Connect with Nature in Jackson Hole, Wyoming
“I’m ready to move to the mountains,” I told my husband via our late afternoon phone call after I’d been in Jackson Hole, Wyoming, for two beautiful days. This mid-March weekend had presented temps in the mid 40s and was so mild people were skiing in T-shirts.
Jackson Hole is known for its world-class skiing—in other words its extreme vertical skiing. Though there are some green slopes, the mountains are best enjoyed by intermediate to advanced skiers who feel comfortable on blue and black runs. As one local put it, “They’ve tried to green up the mountain, but we’re in the Tetons, for crying out loud. These peaks are just teenagers in geological terms, very steep and not yet weathered. They aren’t going to be tamed.” And like a rebellious teen, they come jutting out of the landscape all drama, confidence and sharp edges, surrounding the town of Jackson Hole in unparalleled beauty.
But skiing isn’t the only thing going in Jackson Hole. To truly take in the area’s majesty, one needs to get out. Way out. And the best way to do that is on the back of a snowmobile. I truly felt like an explorer out in the vast sunny wilderness—spotting bald eagles, moose and bighorn sheep—even though I followed the experienced guide and kept to the safety of the groomed trail. The guide said kids as young as nine have operated their own machine, with younger ones able to ride along with parents, making this an adventure the whole family can experience.
To get even closer to nature, embark on a sleigh ride (or wagon ride if the snow is melting) to discover the National Elk Refuge. Created in 1912 to protect and preserve habitat for the Jackson Elk Herd, the refuge consists of 24,700 acres of intermountain valley in the Jackson Hole area of northwestern Wyoming. The impressive elk (in herds reaching numbers in the 1000s), familiar with the sleighs and wagons, walk peacefully by—sometimes almost close enough to touch.
After a full schedule of vigorous outdoor activity, there is no better place to unwind than at Solitude Spa at Teton Mountain Lodge, which was named the number one spa in Wyoming and number 14 spa in North America by Conde Nast. The treatments are exceptional, but the spa’s luxury tranquility lounge, opulent steam showers, hot tubs and a state-of-the-art fitness center set it apart.
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I’m told summers can get crowded—must be something about the 80°F weather. To avoid the masses, we recommend staying in the Teton Mountain Village, rather than in downtown Jackson Hole. A three dollar bus ride takes you into town and then you can escape to the quiet of the village afterward. And lodging in the village during winter gives you the convenience and luxury of ski-in/ski-out access to the mountain.
Families will enjoy the comfortable, laid-back atmosphere of the Teton Mountain Lodge and Spa. Massive, rough-hewn wood beams stretch across the lobby ceiling, giving it a genuine “lodge” feel. Large stone fireplaces, surrounded by comfy chairs and couches, flank either side of the room and in them warm, crackling fires burn at all hours. In the guest rooms, soft plaid blankets drape the foot of the beds and oversized, wooden rocking chairs beckon. Children will be delighted with the adorable stuffed grizzly teddy waiting in every room.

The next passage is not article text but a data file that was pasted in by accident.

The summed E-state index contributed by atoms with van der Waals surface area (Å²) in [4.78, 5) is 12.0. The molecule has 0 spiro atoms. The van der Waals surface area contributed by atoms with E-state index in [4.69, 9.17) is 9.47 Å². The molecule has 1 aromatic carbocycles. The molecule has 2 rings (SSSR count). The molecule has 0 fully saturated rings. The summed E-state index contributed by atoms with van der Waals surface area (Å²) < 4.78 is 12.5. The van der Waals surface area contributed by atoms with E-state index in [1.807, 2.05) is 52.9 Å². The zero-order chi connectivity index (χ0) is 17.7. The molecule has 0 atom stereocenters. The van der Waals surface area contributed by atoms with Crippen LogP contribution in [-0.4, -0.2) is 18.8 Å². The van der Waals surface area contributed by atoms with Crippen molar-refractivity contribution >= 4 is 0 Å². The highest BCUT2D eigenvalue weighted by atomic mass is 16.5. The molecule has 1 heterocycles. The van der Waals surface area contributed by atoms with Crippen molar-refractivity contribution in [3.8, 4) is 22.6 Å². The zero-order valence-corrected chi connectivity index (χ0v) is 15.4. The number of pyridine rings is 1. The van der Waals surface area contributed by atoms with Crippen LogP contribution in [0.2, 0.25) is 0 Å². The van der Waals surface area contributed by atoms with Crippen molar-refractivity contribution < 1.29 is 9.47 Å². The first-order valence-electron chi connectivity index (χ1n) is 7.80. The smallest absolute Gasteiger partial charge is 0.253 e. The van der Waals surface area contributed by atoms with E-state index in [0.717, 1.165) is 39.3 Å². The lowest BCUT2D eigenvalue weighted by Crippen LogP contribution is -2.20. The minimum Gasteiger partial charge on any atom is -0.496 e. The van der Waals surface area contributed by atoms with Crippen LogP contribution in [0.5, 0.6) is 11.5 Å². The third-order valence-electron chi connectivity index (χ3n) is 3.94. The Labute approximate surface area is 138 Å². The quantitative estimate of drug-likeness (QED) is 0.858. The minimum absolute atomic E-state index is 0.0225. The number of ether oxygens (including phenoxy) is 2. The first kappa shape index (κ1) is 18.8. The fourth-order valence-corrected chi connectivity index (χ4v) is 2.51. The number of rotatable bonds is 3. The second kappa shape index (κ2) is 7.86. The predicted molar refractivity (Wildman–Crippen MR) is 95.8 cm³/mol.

Those seeking a more modern vibe to their accommodations should consider eco-friendly (it’s LEED-Silver certified) Hotel Terra. Sleek, contemporary interiors bring elements of nature inside with unique art, natural finishes and a fresh, clean color palette. The well-appointed rooms are spacious and the suites offer ample seating, ideal for in-room entertaining. Hotel Terra even has a rooftop hot tub where you can relax while soaking up panoramic views of Jackson Hole’s rugged peaks.
Jackson Hole is brimming with good eats. Here are a few of our recommendations.
In the Teton Mountain Village:
Il Villaggio Osteria inside Hotel Terra – serves up mouth-watering wood-fired pizza and other fine Italian flavors
Spur at Teton Mountain Lodge – the place for an après ski nosh, with yummy lunch and dinner options
Couloir – a special dining experience at the summit of the Bridger Gondola at 9,095’
The Mangy Moose – a Jackson Hole staple since 1967, known for its live music and dancing
The Handle Bar – a classic pub with a modern twist and to-die-for appetizers
In downtown Jackson Hole:
Bin22 – the food and atmosphere combines the sophistication of NYC with the rustic elegance of the Italian countryside
The Wort Hotel’s Silver Dollar Bar & Grill – this step back into Jackson Hole’s colorful history pairs well with its traditional-gone-gourmet fare
The Million Dollar Cowboy Bar – downtown Jackson Hole’s famous watering hole
Café Genevieve – a can’t-miss for brunch
After my proclamation that I was ready to relocate, my alpine-loving husband began researching jobs opportunities and homes all along the intercontinental divide. But on the morning of my departure a chilling wind blew down from the artic, driving the mild temperatures into below zero levels—not something this southern girl expected. “Is this normal?” I asked through chattering teeth as the shuttle driver carefully maneuvered through the white blizzard. “Yup,” he responded. While watching the snowy powder serpent across the road, while ice coated cars, trees—even the moose if they stood still long enough—I realized I might not be quite ready to move to Jackson Hole, but it certainly is an awe-inspiring destination to explore any time of year.
-By Abby Hoeffner
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